Out of this setting, traditional Chinese landscape painting culture apparently developed - using a focus on a combination of mountains and water as the core motif. Renowned Chinese landscape painter Li DongXu defines the tradition in his book Chinese Landscape Painting for Beginners (2009) as follows, p17:
"Traditional Chinese landscape painting has been described as "Shan Shui Hua", literally meaning, "mountain water painting" - a name suggesting that the major motifs of the genre are mountains and water. [...] Chinese people viewed a mountain as the symbol of longevity and water as the symbol of wealth...[...] Chinese art historians agree that the earliest extant landscape painting is Excursion in Spring by Zhan Ziqian (active in late 6th century). The painting has been praised for its realistic presentation of "mountains and waters far and near in a foot-long picture that suggests a thousand-mile sight".Humans, buildings, animals, and other additional features are included as small, more minor details which nevertheless provide a theme for the images, as Li writes, p98:
"...in traditional Chinese "mountain-and-water" paintings, buildings and human figures usually serve as minor motifs strewn among mountains or by waters. But in a sense, such minor matters usually give highlight to a painting's theme. So they are still important."In addition to this, there are some basic differences in how a traditional Chinese landscape painter goes about depicting the landscape in the Ink Wash tradition. Scenery can often be a montage of various sights witnessed during a journey, and the rendering attempts to present the internal as well as the external experience; unifying the mental and the physical. Li writes of these features as follows, p9-10:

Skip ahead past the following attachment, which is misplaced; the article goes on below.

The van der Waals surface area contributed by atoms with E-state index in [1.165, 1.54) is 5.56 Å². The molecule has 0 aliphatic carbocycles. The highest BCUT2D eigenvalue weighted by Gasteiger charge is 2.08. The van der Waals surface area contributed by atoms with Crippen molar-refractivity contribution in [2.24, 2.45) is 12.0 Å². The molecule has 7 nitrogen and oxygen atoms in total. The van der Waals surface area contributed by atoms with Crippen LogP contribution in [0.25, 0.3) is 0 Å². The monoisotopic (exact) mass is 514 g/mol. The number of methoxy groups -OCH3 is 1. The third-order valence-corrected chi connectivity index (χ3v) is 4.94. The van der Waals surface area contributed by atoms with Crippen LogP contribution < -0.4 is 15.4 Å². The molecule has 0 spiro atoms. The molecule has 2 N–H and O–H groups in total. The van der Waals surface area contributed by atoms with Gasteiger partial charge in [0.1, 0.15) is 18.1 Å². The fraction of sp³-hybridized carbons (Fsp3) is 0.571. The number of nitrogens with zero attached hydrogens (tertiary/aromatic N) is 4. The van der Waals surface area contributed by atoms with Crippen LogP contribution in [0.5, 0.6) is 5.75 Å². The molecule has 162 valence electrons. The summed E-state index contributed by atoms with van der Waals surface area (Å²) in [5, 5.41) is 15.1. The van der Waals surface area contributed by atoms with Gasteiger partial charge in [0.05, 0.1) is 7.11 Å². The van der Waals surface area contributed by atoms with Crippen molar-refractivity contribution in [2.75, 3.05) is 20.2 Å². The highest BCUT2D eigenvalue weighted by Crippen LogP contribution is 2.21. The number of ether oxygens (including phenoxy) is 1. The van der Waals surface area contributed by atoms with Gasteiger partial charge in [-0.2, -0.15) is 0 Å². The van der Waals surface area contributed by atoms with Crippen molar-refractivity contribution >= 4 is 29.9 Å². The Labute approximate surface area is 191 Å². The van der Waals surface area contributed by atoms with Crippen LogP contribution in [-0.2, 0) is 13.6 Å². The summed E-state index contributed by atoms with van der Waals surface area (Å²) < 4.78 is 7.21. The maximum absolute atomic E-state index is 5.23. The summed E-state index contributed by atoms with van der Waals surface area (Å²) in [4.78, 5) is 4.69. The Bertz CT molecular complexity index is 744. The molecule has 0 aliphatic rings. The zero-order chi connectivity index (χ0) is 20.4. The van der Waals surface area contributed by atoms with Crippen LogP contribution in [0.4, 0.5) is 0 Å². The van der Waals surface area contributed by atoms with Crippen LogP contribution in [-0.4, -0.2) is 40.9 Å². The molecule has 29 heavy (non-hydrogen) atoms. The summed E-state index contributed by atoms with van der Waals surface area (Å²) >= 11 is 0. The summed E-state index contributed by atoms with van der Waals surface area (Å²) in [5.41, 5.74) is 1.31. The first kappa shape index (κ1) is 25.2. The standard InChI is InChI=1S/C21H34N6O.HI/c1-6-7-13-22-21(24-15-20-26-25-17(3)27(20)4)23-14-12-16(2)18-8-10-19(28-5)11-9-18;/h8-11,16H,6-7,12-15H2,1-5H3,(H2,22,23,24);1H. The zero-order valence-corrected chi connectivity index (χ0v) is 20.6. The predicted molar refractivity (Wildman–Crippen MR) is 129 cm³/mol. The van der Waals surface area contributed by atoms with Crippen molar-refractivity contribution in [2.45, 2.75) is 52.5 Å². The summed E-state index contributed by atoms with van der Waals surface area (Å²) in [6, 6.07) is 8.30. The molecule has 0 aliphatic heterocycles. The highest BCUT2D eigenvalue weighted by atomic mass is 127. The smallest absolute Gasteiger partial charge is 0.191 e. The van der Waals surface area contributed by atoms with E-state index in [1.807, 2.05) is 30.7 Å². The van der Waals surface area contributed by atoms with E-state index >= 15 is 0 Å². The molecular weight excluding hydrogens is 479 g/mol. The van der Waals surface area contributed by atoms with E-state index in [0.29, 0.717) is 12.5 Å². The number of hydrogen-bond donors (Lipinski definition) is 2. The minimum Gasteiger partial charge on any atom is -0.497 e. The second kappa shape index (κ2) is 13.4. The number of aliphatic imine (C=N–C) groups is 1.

"A Chinese landscape does not display what the artist sees when standing at a fixed position. Instead, it usually displays, as it were, what the artist sees along the way he has travelled. [...] ..a Western landscape usually presents one field of vision while a Chinese view presents many visions simultaneously. The Chinese artist looks with his mind's eye! ... The Western landscape is "physically" realistic while the Chinese landscape is less true to the images projected on to our lens but more faithful to our mental experiences. That is why ancient Chinese people compared viewing landscape paintings at home to a "journey while lying in bed"."
|A traditional Chinese 'Mountain and Water' Ink Wash painting by the author's teacher; Jasmine Zhang, Beijing.|
Seeing natural features as having personalities of sorts and being loaded with dynamic intention is key to painting such landscapes. Li mentions this with regards to rendering mountains and rivers, p140: